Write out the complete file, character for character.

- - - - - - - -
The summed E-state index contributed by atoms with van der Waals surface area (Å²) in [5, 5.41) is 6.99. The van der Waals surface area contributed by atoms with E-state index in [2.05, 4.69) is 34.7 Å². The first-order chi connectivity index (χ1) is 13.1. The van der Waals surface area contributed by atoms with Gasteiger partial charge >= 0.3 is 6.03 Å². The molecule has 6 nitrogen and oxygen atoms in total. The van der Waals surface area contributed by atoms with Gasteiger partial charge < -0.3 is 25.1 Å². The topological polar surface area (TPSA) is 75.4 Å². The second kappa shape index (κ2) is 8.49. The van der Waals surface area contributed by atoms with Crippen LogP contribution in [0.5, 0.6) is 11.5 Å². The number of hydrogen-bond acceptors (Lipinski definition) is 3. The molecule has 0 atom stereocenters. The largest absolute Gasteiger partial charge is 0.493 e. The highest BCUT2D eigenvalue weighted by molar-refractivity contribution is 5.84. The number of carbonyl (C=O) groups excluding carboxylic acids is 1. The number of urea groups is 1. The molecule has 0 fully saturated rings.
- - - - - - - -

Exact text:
The summed E-state index contributed by atoms with van der Waals surface area (Å²) in [5, 5.41) is 6.99. The van der Waals surface area contributed by atoms with E-state index in [2.05, 4.69) is 34.7 Å². The first-order chi connectivity index (χ1) is 13.1. The van der Waals surface area contributed by atoms with Gasteiger partial charge >= 0.3 is 6.03 Å². The molecule has 6 nitrogen and oxygen atoms in total. The van der Waals surface area contributed by atoms with Gasteiger partial charge < -0.3 is 25.1 Å². The topological polar surface area (TPSA) is 75.4 Å². The second kappa shape index (κ2) is 8.49. The van der Waals surface area contributed by atoms with Crippen LogP contribution in [0.5, 0.6) is 11.5 Å². The number of hydrogen-bond acceptors (Lipinski definition) is 3. The molecule has 0 atom stereocenters. The largest absolute Gasteiger partial charge is 0.493 e. The highest BCUT2D eigenvalue weighted by molar-refractivity contribution is 5.84. The number of carbonyl (C=O) groups excluding carboxylic acids is 1. The number of urea groups is 1. The molecule has 0 fully saturated rings.